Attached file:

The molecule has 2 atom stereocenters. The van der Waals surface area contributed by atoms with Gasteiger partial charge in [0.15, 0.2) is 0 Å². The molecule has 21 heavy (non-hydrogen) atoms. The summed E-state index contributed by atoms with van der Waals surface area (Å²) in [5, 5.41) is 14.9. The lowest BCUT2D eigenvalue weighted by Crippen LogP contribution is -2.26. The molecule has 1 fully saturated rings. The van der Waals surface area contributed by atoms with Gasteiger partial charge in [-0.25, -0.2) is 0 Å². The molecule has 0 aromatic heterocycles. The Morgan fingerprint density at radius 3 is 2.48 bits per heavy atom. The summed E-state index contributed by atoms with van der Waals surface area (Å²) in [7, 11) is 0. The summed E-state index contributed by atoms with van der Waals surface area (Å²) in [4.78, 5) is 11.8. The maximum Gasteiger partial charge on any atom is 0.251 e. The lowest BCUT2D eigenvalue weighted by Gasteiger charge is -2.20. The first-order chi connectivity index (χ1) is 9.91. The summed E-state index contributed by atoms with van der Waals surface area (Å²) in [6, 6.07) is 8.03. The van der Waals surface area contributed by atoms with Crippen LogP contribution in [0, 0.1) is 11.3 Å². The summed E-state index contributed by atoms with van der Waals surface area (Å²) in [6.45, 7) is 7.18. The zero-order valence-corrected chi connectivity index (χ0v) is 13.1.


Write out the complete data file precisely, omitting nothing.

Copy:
The molecule has 2 atom stereocenters. The van der Waals surface area contributed by atoms with Gasteiger partial charge in [0.15, 0.2) is 0 Å². The molecule has 21 heavy (non-hydrogen) atoms. The summed E-state index contributed by atoms with van der Waals surface area (Å²) in [5, 5.41) is 14.9. The lowest BCUT2D eigenvalue weighted by Crippen LogP contribution is -2.26. The molecule has 1 fully saturated rings. The van der Waals surface area contributed by atoms with Gasteiger partial charge in [-0.25, -0.2) is 0 Å². The molecule has 0 aromatic heterocycles. The Morgan fingerprint density at radius 3 is 2.48 bits per heavy atom. The summed E-state index contributed by atoms with van der Waals surface area (Å²) in [7, 11) is 0. The summed E-state index contributed by atoms with van der Waals surface area (Å²) in [4.78, 5) is 11.8. The maximum Gasteiger partial charge on any atom is 0.251 e. The lowest BCUT2D eigenvalue weighted by Gasteiger charge is -2.20. The first-order chi connectivity index (χ1) is 9.91. The summed E-state index contributed by atoms with van der Waals surface area (Å²) in [6, 6.07) is 8.03. The van der Waals surface area contributed by atoms with Crippen LogP contribution in [0, 0.1) is 11.3 Å². The summed E-state index contributed by atoms with van der Waals surface area (Å²) in [6.45, 7) is 7.18. The zero-order valence-corrected chi connectivity index (χ0v) is 13.1.